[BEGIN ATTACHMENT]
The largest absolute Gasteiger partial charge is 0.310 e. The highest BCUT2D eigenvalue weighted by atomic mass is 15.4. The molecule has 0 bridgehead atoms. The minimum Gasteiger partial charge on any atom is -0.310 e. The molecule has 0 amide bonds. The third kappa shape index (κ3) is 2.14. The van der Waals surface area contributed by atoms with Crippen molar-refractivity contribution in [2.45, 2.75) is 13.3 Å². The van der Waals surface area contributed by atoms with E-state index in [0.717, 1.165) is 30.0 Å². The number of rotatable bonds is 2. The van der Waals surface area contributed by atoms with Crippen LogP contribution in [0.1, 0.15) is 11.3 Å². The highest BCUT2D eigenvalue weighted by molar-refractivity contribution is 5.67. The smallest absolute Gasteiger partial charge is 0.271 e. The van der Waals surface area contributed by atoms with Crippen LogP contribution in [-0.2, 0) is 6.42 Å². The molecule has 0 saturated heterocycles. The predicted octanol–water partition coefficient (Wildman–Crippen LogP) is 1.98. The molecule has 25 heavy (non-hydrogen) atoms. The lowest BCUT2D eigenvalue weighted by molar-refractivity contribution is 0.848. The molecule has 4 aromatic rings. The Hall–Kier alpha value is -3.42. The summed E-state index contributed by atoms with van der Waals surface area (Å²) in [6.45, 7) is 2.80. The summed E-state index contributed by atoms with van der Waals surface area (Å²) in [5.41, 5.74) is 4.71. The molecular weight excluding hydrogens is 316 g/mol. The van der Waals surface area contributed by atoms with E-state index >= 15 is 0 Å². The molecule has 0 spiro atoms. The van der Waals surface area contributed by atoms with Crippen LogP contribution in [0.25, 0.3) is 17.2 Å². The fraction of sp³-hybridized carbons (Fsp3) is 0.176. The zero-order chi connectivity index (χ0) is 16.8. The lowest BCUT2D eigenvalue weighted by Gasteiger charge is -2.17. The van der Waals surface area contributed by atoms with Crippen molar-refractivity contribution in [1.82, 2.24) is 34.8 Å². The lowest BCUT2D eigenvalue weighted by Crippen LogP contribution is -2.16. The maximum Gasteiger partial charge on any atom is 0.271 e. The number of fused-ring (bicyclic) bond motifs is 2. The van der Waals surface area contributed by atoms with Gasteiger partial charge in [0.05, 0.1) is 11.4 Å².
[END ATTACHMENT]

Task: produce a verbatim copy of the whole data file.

The largest absolute Gasteiger partial charge is 0.310 e. The highest BCUT2D eigenvalue weighted by atomic mass is 15.4. The molecule has 0 bridgehead atoms. The minimum Gasteiger partial charge on any atom is -0.310 e. The molecule has 0 amide bonds. The third kappa shape index (κ3) is 2.14. The van der Waals surface area contributed by atoms with Crippen molar-refractivity contribution in [2.45, 2.75) is 13.3 Å². The van der Waals surface area contributed by atoms with E-state index in [0.717, 1.165) is 30.0 Å². The number of rotatable bonds is 2. The van der Waals surface area contributed by atoms with Crippen LogP contribution in [0.1, 0.15) is 11.3 Å². The highest BCUT2D eigenvalue weighted by molar-refractivity contribution is 5.67. The smallest absolute Gasteiger partial charge is 0.271 e. The van der Waals surface area contributed by atoms with Crippen LogP contribution in [-0.2, 0) is 6.42 Å². The molecule has 0 saturated heterocycles. The predicted octanol–water partition coefficient (Wildman–Crippen LogP) is 1.98. The molecule has 25 heavy (non-hydrogen) atoms. The lowest BCUT2D eigenvalue weighted by molar-refractivity contribution is 0.848. The molecule has 4 aromatic rings. The Hall–Kier alpha value is -3.42. The summed E-state index contributed by atoms with van der Waals surface area (Å²) in [6.45, 7) is 2.80. The summed E-state index contributed by atoms with van der Waals surface area (Å²) in [5.41, 5.74) is 4.71. The molecular weight excluding hydrogens is 316 g/mol. The van der Waals surface area contributed by atoms with E-state index >= 15 is 0 Å². The molecule has 0 spiro atoms. The van der Waals surface area contributed by atoms with Crippen LogP contribution in [0.25, 0.3) is 17.2 Å². The fraction of sp³-hybridized carbons (Fsp3) is 0.176. The zero-order chi connectivity index (χ0) is 16.8. The lowest BCUT2D eigenvalue weighted by Gasteiger charge is -2.17. The van der Waals surface area contributed by atoms with Crippen molar-refractivity contribution in [1.82, 2.24) is 34.8 Å². The lowest BCUT2D eigenvalue weighted by Crippen LogP contribution is -2.16. The maximum Gasteiger partial charge on any atom is 0.271 e. The number of fused-ring (bicyclic) bond motifs is 2. The van der Waals surface area contributed by atoms with Gasteiger partial charge in [0.05, 0.1) is 11.4 Å².